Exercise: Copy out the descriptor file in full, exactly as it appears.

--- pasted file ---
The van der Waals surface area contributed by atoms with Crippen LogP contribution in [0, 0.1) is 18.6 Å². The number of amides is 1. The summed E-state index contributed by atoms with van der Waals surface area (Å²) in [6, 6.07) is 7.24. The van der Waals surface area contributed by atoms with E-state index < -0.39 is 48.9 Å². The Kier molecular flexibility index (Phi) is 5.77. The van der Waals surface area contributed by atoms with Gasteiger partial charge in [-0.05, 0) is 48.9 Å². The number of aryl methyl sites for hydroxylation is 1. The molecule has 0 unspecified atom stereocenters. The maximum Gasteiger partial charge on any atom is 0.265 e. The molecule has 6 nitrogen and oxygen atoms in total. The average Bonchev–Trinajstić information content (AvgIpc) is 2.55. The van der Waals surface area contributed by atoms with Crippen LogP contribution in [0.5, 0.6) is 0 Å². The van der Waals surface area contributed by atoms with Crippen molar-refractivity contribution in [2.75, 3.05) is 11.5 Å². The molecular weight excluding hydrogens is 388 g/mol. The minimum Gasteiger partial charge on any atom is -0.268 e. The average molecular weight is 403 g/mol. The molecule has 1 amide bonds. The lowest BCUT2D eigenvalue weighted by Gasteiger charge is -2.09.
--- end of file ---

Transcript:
The van der Waals surface area contributed by atoms with Crippen LogP contribution in [0, 0.1) is 18.6 Å². The number of amides is 1. The summed E-state index contributed by atoms with van der Waals surface area (Å²) in [6, 6.07) is 7.24. The van der Waals surface area contributed by atoms with E-state index < -0.39 is 48.9 Å². The Kier molecular flexibility index (Phi) is 5.77. The van der Waals surface area contributed by atoms with Gasteiger partial charge in [-0.05, 0) is 48.9 Å². The number of aryl methyl sites for hydroxylation is 1. The molecule has 0 unspecified atom stereocenters. The maximum Gasteiger partial charge on any atom is 0.265 e. The molecule has 6 nitrogen and oxygen atoms in total. The average Bonchev–Trinajstić information content (AvgIpc) is 2.55. The van der Waals surface area contributed by atoms with Crippen LogP contribution in [0.5, 0.6) is 0 Å². The van der Waals surface area contributed by atoms with Crippen molar-refractivity contribution in [2.75, 3.05) is 11.5 Å². The molecular weight excluding hydrogens is 388 g/mol. The minimum Gasteiger partial charge on any atom is -0.268 e. The average molecular weight is 403 g/mol. The molecule has 1 amide bonds. The lowest BCUT2D eigenvalue weighted by Gasteiger charge is -2.09.